Client interface path 330 is depicted with protocol layer 332 and network access layer 334 associated with protocol layer 332, to allow file system 320 access over a network with clients. Client interface path 330 may be understood to include more components than what are depicted in
Storage interface path 350 includes storage access layer 352 and storage driver layer 354 associated with storage access layer 352, to enable file system 320 to communicate with one or more disks and/or other storage resources in a storage subsystem. Storage interface path 350 is also to be understood as merely representative, and may include more components and/or layers than what are depicted. Storage access layer 352 implements a disk storage protocol, and storage driver layer 354 implements a lower-level disk access protocol, such as Fibre Channel Protocol (FCP) or SCSI, which may implement commands/requests made by the higher level protocol. To facilitate the description of the following details herein, it will be assumed that storage access layer 352 implements a RAID protocol, such as RAID-4, RAID-DP (created by Network Appliance Inc.), etc., and therefore may alternatively be referred to as RAID layer 352.
In one embodiment storage access layer 352 includes disk offline module 360, which is an example implementation of an offline module as previously discussed. Storage access layer 352 may detect disks accessible through storage driver 354 and organize the disks into logical data structures. These data structures may include RAID groups, plexes, aggregates, volumes, and/or any similar or equivalent data container abstraction. Disk offline module 340 provides storage access layer 352 the ability to selectively affect the organization of the logical data structures. For example, a disk may be requested to be taken offline for some planned system change (e.g., firmware update, component replacement) or become unresponsive to filesystem 320 and disk offline module 340 may determine to mark the disk for offlining. Disk offline module 340 may provide a mechanism between filesystem 320 and the disk to temporarily interrupt I/O to the disk to isolate it from the system until the offline downtime is complete. The offline time can be completed by the fulfillment of the system change or the correction of the condition that resulted in the unresponsiveness. When the offline condition should no longer apply, disk offline module 340 can remove the disk from isolation, and allow the normal assimilation mechanisms of storage access 352 to bring the disk back online, and viewable to filesystem 320.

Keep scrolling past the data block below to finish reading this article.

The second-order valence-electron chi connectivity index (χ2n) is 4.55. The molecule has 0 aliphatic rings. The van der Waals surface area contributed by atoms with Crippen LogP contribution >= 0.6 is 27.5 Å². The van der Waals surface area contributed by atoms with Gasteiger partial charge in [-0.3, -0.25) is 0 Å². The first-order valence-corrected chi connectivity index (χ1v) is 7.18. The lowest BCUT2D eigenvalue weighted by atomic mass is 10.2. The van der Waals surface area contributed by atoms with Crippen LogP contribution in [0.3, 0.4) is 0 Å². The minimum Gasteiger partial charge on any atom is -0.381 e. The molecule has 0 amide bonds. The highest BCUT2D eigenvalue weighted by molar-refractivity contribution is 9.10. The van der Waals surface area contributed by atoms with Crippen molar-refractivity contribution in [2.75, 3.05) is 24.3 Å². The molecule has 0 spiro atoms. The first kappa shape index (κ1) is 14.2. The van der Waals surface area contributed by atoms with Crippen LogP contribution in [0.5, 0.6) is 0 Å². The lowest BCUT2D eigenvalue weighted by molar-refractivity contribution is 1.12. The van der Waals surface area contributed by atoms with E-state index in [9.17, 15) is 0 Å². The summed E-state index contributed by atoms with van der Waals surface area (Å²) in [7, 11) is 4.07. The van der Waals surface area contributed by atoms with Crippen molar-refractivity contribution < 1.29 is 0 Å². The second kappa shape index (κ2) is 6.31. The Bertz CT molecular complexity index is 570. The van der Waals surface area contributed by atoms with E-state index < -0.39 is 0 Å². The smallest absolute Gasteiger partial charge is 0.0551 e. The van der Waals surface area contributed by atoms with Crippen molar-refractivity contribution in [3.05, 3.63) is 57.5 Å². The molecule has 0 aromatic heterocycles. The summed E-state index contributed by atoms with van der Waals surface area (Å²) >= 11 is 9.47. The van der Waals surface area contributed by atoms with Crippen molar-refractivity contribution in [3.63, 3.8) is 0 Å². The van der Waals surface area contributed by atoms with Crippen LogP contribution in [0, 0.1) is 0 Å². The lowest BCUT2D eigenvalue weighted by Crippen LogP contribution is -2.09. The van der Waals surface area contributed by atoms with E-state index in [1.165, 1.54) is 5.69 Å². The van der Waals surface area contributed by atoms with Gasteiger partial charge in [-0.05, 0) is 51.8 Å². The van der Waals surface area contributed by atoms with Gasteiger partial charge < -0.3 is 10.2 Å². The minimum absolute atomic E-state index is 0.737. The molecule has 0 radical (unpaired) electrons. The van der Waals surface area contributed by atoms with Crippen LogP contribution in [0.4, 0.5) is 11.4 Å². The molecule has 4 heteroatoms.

In one embodiment filer 400 includes memory 420, which may have one or more elements of volatile or non-volatile storage. For example, memory 420 may include RAM. Memory 420 may refer to a physical resource of filer 400, or it may refer to a persistent or temporary storage resource accessible to filer 400 that is not necessarily part of filer 400. In one embodiment memory 420 is a memory allocation of the main memory of a system to which filer 400 belongs. Memory 420 may include information referencing the storage on disks 452-478, and may store information to indicate if one or more of disks 452-478 are offline, or an indicator to take one or more disks offline. For example, a data structure representing a virtual layout of the physical disks 452-478 could exist in memory 420, and be modified to change an object representing a disk, and/or assign an attribute to an object representing a disk to indicate offlining one of the disks.
Storage access 430 may include hardware (e.g., ports, interfaces) and/or software (e.g., a RAID layer) to see and organize the storage in a virtual representation. Storage access 430 includes RAID 440, which sees/detects the physical resources (e.g., disks) of the system and provides logical data structures. For purposes of description, and not by way of limitation,
RAID 440 operates under a RAID protocol, e.g., a mirroring RAID protocol (e.g., RAID-1), or a striping protocol (e.g., RAID0, RAID-4 (striping with single parity), RAID-DP (striping with double parity), etc.). The particular RAID protocol implemented by RAID 440 may determine how reads and writes are serviced for offline disks or how many disks may be offlined simultaneously, but should not be understood as limiting. The techniques described herein may be applied to systems implementing a variety of RAID protocols.